I am a Wildlife Biology student, and ever since coming to Colorado State University I have sought out out every opportunity to gain experience in the fields of biology and conservation. Thus far, this has included participating in an internship for songbird ecology research in Illinois, starting a club at CSU for beekeeping, volunteering at a local wolf sanctuary, and working in the listening lab. After graduating, I aspire to continue taking on diverse roles in my path to becoming a leader in conservation and wildlife research.
I am from Madison, Wisconsin and am a freshman majoring in Conservation Biology at CSU. Before coming to CSU, I took a year off from school to travel, work, and gain more life experience. Some of my favorite experiences included my trips to Costa Rica and Australia, as well as my summer job at the UW-Madison Arboretum. I came to CSU for the great conservation program and have fallen in love with the mountains and the community. I am very excited to work in the lab on the Yellowstone science communication project and to learn about acoustic ecology and science communication.
I started working in the Listening Lab in 2015 after reading about the impact of the lab on the natural world. I immediately knew I wanted to be a part of the group. My favorite part about working in lab is getting the opportunity to gain new skills, interact with some amazing individuals, and knowing that I'm helping to make a positive impact on the world. I've always believed that one does not have to wait to earn a degree to start making a positive impact on the world, and working in this lab has allowed me to do just that. After graduation, I plan to do field work before going back to school to earn my Master's degree in order to help with wildlife conservation efforts, while incoporating work with indigenous rights issues. I would also like to work with children from low-income and under-represented communities to help provide opportunities for them to learn about and build a stronger connection to the natural world.
I am from the small town of Indiana, Pennsylvania. My family vacationed to the national parks often, sparking my interest to work for the National Park Service. I began my career at Colorado State University as a biochemistry major before switching my major to Fish, Wildlife, and Conservation Biology to finally pursue the career that I had always wanted. Music and the outdoors are two of my favorite things, and additionally I have a particular interest in how humans affect wildlife, spatially and acoustically, which is what brought me to the Listening Lab. After graduation, I plan on traveling and working in the field, but eventually I hope to work for the National Park Service.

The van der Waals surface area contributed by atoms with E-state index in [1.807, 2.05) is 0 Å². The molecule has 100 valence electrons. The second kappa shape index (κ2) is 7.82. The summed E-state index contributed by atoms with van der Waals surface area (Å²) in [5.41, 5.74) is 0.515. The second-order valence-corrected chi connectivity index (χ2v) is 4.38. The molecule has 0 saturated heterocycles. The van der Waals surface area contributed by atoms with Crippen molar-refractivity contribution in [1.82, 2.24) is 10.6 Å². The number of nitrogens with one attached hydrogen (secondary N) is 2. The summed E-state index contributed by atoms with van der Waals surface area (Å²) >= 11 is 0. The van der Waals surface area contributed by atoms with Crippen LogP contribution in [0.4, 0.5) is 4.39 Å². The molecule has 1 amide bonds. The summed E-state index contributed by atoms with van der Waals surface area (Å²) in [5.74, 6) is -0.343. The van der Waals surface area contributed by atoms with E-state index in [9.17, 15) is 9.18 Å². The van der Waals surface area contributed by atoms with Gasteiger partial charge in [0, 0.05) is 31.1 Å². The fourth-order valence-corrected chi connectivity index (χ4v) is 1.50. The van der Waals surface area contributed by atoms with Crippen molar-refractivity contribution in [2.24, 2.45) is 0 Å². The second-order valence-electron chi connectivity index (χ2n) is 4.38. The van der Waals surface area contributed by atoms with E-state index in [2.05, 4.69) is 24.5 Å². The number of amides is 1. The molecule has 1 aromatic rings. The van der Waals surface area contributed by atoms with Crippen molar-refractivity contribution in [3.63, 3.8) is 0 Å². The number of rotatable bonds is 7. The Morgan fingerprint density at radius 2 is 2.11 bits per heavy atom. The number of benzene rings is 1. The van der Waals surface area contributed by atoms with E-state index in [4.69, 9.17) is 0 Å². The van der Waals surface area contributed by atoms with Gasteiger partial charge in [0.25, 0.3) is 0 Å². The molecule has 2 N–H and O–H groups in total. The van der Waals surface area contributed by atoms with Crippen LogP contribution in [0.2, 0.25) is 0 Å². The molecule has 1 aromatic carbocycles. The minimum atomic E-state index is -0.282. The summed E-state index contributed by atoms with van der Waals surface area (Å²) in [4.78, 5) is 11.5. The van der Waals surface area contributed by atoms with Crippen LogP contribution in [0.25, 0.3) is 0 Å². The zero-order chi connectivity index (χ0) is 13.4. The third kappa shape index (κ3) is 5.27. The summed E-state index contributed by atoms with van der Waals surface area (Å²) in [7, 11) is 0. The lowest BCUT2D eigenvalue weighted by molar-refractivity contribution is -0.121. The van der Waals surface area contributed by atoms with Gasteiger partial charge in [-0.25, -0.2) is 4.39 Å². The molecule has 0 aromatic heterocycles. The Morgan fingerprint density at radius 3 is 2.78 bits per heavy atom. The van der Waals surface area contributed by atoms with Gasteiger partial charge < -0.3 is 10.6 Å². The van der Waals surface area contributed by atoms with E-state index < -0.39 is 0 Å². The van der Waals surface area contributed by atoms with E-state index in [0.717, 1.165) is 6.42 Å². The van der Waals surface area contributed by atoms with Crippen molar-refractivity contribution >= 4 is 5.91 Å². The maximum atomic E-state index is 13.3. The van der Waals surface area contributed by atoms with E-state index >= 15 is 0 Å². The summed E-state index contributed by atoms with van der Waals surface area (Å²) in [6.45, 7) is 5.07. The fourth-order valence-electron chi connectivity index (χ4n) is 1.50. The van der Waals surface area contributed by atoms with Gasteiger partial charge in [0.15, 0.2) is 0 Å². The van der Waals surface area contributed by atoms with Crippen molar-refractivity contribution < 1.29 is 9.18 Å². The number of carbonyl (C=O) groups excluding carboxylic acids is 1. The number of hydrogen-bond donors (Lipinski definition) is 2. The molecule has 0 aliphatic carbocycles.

I am a Conservation Biology major originally from Greeley, Colorado. I came to CSU for their conservation and wildlife biology programs and began working in the listening lab in 2015. As someone who has always had a passion for sound, both artificial and natural, I knew that I had to get involved. My favorite part of working in the lab is the fact that I get to acoustically experience so many different natural areas from around the country. After graduating, I hope to have a career with the National Park Service, ideally applying the bioacoustic experience gained from my time in the Listening Lab.
I was born and raised in the small mountain town of Fairplay, Colorado where I developed a deep passion for natural resources at a young age. I am pursuing a major is Wildlife Biology with a minor in Range Ecology, with a future goal of working for Colorado Parks and Wildlife as a wildlife officer in Colorado. I will use what I have learned from my classes, as well as knowledge I'll gain while working at the Listening Lab to best manage the state's natural resources. With my free time, I am generally found in the field hunting or fishing.
I grew up in southern California and came to Colorado State University originally for pre-vet coursework, but eventually switched my major to Wildlife Biology. Working in the Listening Lab appealed to me because it allows me to take an active role in conservation and I think studying noises in the environment can offer interesting insights into how different factors affect the natural world. I absolutely love nature, especially the conservation and preservation side of things, and want to keep the environment healthy for generations to enjoy!
I am from Colorado Springs, Colorado and decided to attend Colorado State University for its pristine location that would allow me to connect with nature. I am extremely passionate about environmental sustainability, and believe that our planet is sacred and we need to learn as much about it as we can and use this knowledge to protect it. I have a background in music and audio editing, which seemed like a natural fit for working in the Listening Lab. I am excited for my involvement and the opportunity to contribute to environmental knowledge and education!